Gender Identity

Elsevier, Seminars in Oncology Nursing, Volume 34, February 2018
Objective: To discuss lesbian, gay, bisexual, and transgender (LGBT)-specific survivorship issues including: integrating sexual and gender minority identities with cancer survivor identities; coordinating medical care and disclosing identities to health care providers; dealing with late effects of treatment; and addressing LGBT family and relationship issues. Data Sources: Published articles, quotes from an online survey of 311 LGBT survivors.
Elsevier, The Lancet Diabetes and Endocrinology, Volume 5, October 2017
The World Professional Association for Transgender Health's standards of care recommend suspending puberty, preferably with the use of gonadotropin-releasing hormone agonists, in certain gender non-conforming minors (aged under 18 years) who have undergone a psychiatric assessment and have reached at least Tanner stage II of puberty. This approach seeks to lessen the discordance between assigned natal sex and gender identity by temporarily halting the development of secondary sexual characteristics, essentially widening the temporal window for gender clarification.
Elsevier, Psychiatric Clinics of North America, Volume 40, June 2017
Although sexual minority women (SMW) and transgender women have become increasingly visible in recent years and have made progress in achieving civil rights, they continue to face significant levels of discrimination, stigma, and physical violence. As a result, each group faces a wide variety of health disparities, including mental illness and substance use disorders. Overall, both SMW and transgender women experience higher rates of mood and anxiety disorders, suicidality, and substance use disorders than their heterosexual and cisgender counterparts.
Background The burden of HIV in transgender women (transwomen) in Brazil remains unknown. We aimed to estimate HIV prevalence among transwomen in Rio de Janeiro and to identify predictors of newly diagnosed HIV infections. Methods We recruited transwomen from Rio de Janeiro, Brazil, by respondent-driven sampling. Eligibility criteria were self-identification as transwomen, being 18 years of age or older, living in Rio de Janeiro or its metropolitan area, and having a valid peer recruitment coupon.
Lesbian, gay, bisexual, transgender (LGBT), and questioning youth represent a diverse population who are affected by many sexual health inequities, including increased risk for human immunodeficiency virus (HIV) and sexually transmitted infections (STIs). To provide comprehensive sexual health care for LGBT youth, providers should set the stage with a nonjudgmental, respectful tone. Providers should be competent in recognizing symptoms of STIs and HIV and aware of the most up-to-date screening guidelines for LGBT youth.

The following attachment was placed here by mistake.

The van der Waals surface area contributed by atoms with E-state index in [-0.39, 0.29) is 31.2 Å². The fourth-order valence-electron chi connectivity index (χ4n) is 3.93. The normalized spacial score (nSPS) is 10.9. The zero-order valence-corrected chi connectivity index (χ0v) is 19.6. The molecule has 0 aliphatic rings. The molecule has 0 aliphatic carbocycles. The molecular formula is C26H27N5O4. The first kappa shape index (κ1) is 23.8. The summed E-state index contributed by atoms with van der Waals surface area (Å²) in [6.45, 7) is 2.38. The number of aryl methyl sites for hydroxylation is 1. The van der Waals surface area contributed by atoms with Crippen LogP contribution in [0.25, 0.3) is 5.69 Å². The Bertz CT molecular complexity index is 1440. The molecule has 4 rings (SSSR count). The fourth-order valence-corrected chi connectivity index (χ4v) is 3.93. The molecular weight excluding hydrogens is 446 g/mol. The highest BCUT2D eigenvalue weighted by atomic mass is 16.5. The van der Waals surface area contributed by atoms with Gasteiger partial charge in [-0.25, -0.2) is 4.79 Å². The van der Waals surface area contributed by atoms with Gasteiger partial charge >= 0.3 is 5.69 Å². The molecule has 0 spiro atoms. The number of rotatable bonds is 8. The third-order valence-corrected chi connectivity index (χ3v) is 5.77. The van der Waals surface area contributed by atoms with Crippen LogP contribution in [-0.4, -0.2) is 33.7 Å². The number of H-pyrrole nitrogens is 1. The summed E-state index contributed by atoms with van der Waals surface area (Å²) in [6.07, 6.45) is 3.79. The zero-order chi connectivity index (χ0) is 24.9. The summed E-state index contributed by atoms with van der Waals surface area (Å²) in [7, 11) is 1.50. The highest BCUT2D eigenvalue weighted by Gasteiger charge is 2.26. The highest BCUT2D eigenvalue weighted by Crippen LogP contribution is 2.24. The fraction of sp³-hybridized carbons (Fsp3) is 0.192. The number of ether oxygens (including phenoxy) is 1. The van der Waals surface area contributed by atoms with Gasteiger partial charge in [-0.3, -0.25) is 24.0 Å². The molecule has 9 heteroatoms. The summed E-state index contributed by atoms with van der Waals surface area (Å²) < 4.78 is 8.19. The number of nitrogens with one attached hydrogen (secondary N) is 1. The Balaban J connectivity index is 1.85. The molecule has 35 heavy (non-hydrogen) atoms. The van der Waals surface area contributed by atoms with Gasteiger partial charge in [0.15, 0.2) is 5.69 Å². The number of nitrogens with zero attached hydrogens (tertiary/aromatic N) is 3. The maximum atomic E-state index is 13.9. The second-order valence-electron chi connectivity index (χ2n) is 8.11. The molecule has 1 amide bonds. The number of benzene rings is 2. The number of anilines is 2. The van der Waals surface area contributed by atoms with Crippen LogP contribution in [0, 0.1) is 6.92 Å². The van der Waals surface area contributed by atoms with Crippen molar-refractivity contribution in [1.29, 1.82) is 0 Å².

In this paper we examine the social and legal conditions in which many transgender people (often called trans people) live, and the medical perspectives that frame the provision of health care for transgender people across much of the world. Modern research shows much higher numbers of transgender people than were apparent in earlier clinic-based studies, as well as biological factors associated with gender incongruence. We examine research showing that many transgender people live on the margins of society, facing stigma, discrimination, exclusion, violence, and poor health.
Purpose Transgender youth represent a vulnerable population at risk for negative mental health outcomes including depression, anxiety, self-harm, and suicidality. Limited data exist to compare the mental health of transgender adolescents and emerging adults to cisgender youth accessing community-based clinical services; the present study aimed to fill this gap. Methods A retrospective cohort study of electronic health record data from 180 transgender patients aged 12-29 years seen between 2002 and 2011 at a Boston-based community health center was performed.
Treatment of gender-identity disorders is guided by standards set forth by the World Professional Association for Transgender Health (WPATH). Although not absolute, WPATH's eligibility criteria for hormone therapy and/or genital-reconstructive surgery include participation in psychotherapy. In addition, applicants for genital-reconstructive surgery are required to live at least one year full-time in the preferred gender role, a period referred to as the real-life experience (RLE).
Social stigmatization hinders the ability of gay adolescents to achieve the tasks of adolescence. Because their sexual identity is denigrated by society, these youth have difficulty forming a positive identity and establishing healthy peer and intimate relationships. Family relations are often painful, and gay adolescents are susceptible to loneliness, isolation, depression, and suicide. Validation of these adolescents' affectional and erotic feelings helps to normalize their adolescence, as does providing' them with a peer group of other gay youth.

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